Latin, meaning: (+ abl.) without.

Found on http://archives.nd.edu/sss.htm

[

*n]* - ratio of the opposite side to the hypotenuse of a right-angled triangle

Found on http://www.webdictionary.co.uk/definition.php?query=sine

function init(){}Note: In this series A is in radians. 7 terms in the series are required to get ananswer accurate to 8 decimal places for . Ten terms in the seriesare required to get an answer accurate to 15 decimal places for the same range of A.There are a number of ways denoting the inverse sine function e.g. sin

^{-1}(A) orarcsin(A) or ...

Found on http://www.diracdelta.co.uk/science/source/s/i/sine/source.html

Sine noun [ Late Latin sinus a sine, Latin sinus bosom, used in translating the Arabic jaib , properly, bosom, but probably read by mistake (the consonants being the same) for an original jība sine, from Sanskrit jīva bowstring, chord of an arc, sine.]

Found on http://www.encyclo.co.uk/webster/S/106

*Si'ne* * preposition * [ Latin ] Without.

Found on http://www.encyclo.co.uk/webster/S/106

<mathematics> The length of a perpendicular drawn from one extremity of an arc of a circle to the diameter drawn through the other extremity. ... The perpendicular itself. See Sine of angle, below. Artificial sines, logarithms of the natural sines, or logarithmic sines. Curve of sines. See Sinusoid. Natural sines, the decimals expressing the ...

Found on http://www.encyclo.co.uk/local/20973

sin *noun* ratio of the opposite side to the hypotenuse of a right-angled triangle

Found on http://wordnetweb.princeton.edu/perl/webwn?s=sine

• (n.) The length of a perpendicular drawn from one extremity of an arc of a circle to the diameter drawn through the other extremity. • (n.) The perpendicular itself. See Sine of angle, below. • (prep.) Without.

Found on http://thinkexist.com/dictionary/meaning/sine/

(from the article `mathematics`) ...variable , then a remarkable new theory became apparent. The new function, for example, possessed a property that generalized the basic property ... Euler`s analytic approach is illustrated by his introduction of the sine and cosine functions. Trigonometry tables had existed since antiquity, and ... ...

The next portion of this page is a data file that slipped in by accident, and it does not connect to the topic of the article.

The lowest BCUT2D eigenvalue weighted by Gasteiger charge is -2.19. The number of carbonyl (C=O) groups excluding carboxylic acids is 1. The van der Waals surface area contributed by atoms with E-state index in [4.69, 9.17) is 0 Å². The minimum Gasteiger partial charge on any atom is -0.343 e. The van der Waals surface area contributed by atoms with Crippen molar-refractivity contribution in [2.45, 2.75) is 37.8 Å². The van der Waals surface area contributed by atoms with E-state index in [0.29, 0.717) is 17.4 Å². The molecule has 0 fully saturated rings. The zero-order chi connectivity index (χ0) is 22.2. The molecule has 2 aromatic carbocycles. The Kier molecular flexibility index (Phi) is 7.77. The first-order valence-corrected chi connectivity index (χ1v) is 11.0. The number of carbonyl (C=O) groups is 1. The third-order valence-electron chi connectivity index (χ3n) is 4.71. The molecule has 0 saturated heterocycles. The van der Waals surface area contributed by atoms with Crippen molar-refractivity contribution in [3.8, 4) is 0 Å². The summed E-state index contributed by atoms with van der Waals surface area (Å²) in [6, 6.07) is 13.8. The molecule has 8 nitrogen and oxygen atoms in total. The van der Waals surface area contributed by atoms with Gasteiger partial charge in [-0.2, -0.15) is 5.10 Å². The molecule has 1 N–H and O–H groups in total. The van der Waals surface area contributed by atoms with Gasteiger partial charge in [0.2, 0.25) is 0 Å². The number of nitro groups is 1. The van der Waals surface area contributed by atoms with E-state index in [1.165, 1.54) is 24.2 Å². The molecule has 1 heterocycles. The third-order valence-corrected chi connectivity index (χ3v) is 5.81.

Found on http://www.britannica.com/eb/a-z/s/99

sine: see trigonometry.

Found on http://www.infoplease.com/ce6/sci/A0918781.html

Originally sine was another word to describe a gulf or a bay, as in 'The Persian Sine', today its use is more limited to its trigonometry variation which describes the straight line drawn from one extremity of an arc perpendicular to the diameter passing through the other extremity.

Found on http://www.probertencyclopaedia.com/browse/GS.HTM

*Click images to enlarge*In trigonometry, a function of an angle in a right-angled triangle that is defined as the ratio of the length of the side opposite the angle to the length of the hypotenuse (the longest side). This function can be used to find either angles or sides in a right-angled triangle

Found on http://www.talktalk.co.uk/reference/encyclopaedia/hutchinson/m0006736.html

Sine, in mathematics, is a trigonometric function of an angle. The sine of an angle is defined in the context of a right triangle: for the specified angle, it is the ratio of the length of the side that is opposite that angle to (divided by) the length of the longest side of the triangle (i.e. the hypotenuse). Trigonometric functions are commonly ...

Found on http://en.wikipedia.org/wiki/Sine

without

Found on http://phrontistery.info/s.html

(+ abl.) without.

Found on https://www.math.ubc.ca/~cass/frivs/latin/latin-dict-full.html

**No exact match found**